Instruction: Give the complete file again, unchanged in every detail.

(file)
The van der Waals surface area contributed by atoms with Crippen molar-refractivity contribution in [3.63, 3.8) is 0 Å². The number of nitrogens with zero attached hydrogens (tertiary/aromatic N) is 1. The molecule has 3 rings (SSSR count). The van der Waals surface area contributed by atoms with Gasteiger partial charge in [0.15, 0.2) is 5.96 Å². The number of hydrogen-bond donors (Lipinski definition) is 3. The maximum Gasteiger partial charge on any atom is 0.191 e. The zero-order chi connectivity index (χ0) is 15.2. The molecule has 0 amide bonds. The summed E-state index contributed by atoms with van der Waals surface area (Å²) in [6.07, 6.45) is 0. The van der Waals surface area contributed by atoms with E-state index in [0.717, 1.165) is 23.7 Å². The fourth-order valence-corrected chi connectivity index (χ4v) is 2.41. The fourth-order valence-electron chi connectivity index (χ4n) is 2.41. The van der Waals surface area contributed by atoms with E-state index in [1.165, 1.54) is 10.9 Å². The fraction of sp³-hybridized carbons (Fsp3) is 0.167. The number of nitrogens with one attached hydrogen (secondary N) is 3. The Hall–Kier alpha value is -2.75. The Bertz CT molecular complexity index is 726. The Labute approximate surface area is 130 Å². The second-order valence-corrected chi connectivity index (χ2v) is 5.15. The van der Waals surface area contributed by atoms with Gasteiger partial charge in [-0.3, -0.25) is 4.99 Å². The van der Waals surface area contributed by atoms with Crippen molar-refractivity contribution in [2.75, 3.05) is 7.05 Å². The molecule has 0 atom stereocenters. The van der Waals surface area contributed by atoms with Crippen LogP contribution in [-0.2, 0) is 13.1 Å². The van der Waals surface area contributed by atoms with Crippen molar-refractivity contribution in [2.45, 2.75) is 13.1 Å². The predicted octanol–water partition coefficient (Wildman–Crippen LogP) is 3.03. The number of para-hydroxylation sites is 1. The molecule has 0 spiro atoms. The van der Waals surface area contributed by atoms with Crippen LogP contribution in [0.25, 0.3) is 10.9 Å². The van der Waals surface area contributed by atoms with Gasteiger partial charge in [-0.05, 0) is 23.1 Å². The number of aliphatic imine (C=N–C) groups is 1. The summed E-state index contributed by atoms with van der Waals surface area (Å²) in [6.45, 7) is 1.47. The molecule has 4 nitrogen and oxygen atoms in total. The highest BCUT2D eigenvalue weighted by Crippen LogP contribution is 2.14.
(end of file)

The van der Waals surface area contributed by atoms with Crippen molar-refractivity contribution in [3.63, 3.8) is 0 Å². The number of nitrogens with zero attached hydrogens (tertiary/aromatic N) is 1. The molecule has 3 rings (SSSR count). The van der Waals surface area contributed by atoms with Gasteiger partial charge in [0.15, 0.2) is 5.96 Å². The number of hydrogen-bond donors (Lipinski definition) is 3. The maximum Gasteiger partial charge on any atom is 0.191 e. The zero-order chi connectivity index (χ0) is 15.2. The molecule has 0 amide bonds. The summed E-state index contributed by atoms with van der Waals surface area (Å²) in [6.07, 6.45) is 0. The van der Waals surface area contributed by atoms with E-state index in [0.717, 1.165) is 23.7 Å². The fourth-order valence-corrected chi connectivity index (χ4v) is 2.41. The fourth-order valence-electron chi connectivity index (χ4n) is 2.41. The van der Waals surface area contributed by atoms with E-state index in [1.165, 1.54) is 10.9 Å². The fraction of sp³-hybridized carbons (Fsp3) is 0.167. The number of nitrogens with one attached hydrogen (secondary N) is 3. The Hall–Kier alpha value is -2.75. The Bertz CT molecular complexity index is 726. The Labute approximate surface area is 130 Å². The second-order valence-corrected chi connectivity index (χ2v) is 5.15. The van der Waals surface area contributed by atoms with Gasteiger partial charge in [-0.3, -0.25) is 4.99 Å². The van der Waals surface area contributed by atoms with Crippen molar-refractivity contribution in [2.75, 3.05) is 7.05 Å². The molecule has 0 atom stereocenters. The van der Waals surface area contributed by atoms with Crippen LogP contribution in [-0.2, 0) is 13.1 Å². The van der Waals surface area contributed by atoms with Crippen molar-refractivity contribution in [2.45, 2.75) is 13.1 Å². The predicted octanol–water partition coefficient (Wildman–Crippen LogP) is 3.03. The number of para-hydroxylation sites is 1. The molecule has 0 spiro atoms. The van der Waals surface area contributed by atoms with Crippen LogP contribution in [0.25, 0.3) is 10.9 Å². The van der Waals surface area contributed by atoms with Gasteiger partial charge in [-0.05, 0) is 23.1 Å². The number of aliphatic imine (C=N–C) groups is 1. The summed E-state index contributed by atoms with van der Waals surface area (Å²) in [6.45, 7) is 1.47. The molecule has 4 nitrogen and oxygen atoms in total. The highest BCUT2D eigenvalue weighted by Crippen LogP contribution is 2.14.